The legacy of segregation remains in Oakland today...
"San Leandro in particular was very aggressive in using restrictive covenants to make sure no black East Oaklanders spilled over into its borders. As quoted here:
M. C. Friel and Associates, a Hayward real estate firm with expertise in racial covenants, became the East Bay's leading consultant on shoring up segregation. In 1947 Friel developed a plan to place as much of San Leandro's residential property under restrictive covenants as possible, limiting future property sales to "members of the Caucasian race."
The consequences of the above quote can be seen in today's Oakland San Leandro Border.
may also want to check out Lakeshore Homes Association- pretty sure there was segregation built into that area. There was, but it was far from alone in that respect. This page needs to mention the general practice of redlining. Check out the T-RACES website for an Oakland/Berkeley map.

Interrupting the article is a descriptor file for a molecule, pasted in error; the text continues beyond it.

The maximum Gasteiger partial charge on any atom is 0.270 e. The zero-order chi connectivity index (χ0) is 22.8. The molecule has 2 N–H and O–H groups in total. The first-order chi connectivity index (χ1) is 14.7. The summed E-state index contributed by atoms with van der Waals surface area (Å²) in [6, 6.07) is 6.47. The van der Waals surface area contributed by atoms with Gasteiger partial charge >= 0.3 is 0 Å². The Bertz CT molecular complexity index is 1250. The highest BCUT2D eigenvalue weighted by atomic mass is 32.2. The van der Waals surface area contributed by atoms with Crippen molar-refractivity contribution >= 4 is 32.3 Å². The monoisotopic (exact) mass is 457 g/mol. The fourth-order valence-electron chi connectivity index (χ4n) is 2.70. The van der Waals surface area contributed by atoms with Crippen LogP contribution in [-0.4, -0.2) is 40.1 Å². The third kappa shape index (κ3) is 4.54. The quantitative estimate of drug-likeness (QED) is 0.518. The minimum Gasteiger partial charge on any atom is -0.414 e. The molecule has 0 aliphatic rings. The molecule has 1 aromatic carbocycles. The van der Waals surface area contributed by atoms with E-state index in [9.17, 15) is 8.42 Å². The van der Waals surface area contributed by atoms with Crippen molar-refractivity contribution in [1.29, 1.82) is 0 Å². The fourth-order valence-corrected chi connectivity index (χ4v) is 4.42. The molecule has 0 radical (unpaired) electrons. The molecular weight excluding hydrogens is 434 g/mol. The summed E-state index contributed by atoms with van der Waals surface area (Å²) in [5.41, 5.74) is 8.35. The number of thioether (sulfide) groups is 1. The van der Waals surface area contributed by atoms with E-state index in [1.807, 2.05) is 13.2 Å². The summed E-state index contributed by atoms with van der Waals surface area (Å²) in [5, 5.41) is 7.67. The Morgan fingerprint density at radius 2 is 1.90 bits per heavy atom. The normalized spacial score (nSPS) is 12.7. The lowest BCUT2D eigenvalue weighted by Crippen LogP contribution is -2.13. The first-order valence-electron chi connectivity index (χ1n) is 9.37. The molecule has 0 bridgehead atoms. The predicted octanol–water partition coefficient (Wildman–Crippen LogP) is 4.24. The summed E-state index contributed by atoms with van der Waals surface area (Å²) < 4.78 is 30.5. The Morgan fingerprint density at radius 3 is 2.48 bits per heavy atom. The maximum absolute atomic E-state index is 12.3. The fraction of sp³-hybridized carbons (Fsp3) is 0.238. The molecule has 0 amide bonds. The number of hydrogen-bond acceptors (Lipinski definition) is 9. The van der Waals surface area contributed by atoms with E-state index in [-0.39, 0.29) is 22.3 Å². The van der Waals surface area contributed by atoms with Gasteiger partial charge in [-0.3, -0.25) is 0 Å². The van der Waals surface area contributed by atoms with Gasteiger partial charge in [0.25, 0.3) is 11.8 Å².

There are lots of places in Oakland (such as the Claremont area where I live) where the original CC&Rs contained blanket restrictions against colored people -- such as the one mentioned in this article (regarding an attempt at enforcing a residency restriction in the Claremont area limiting occupancy to persons with "pure Caucasian blood"). My Jewish wife and son absolutely could not live in our house if those CC&Rs were valid, and I'm not sure I can prove that my Caucasian ancestry is "pure" enough.
Inner City Boundaries - Oakland Streets blog, Tuesday, December 23, 2008
The Racist Housing Policy That Made Your Neighborhood Alexis C. Madrigal The Atlantic May 2, 2014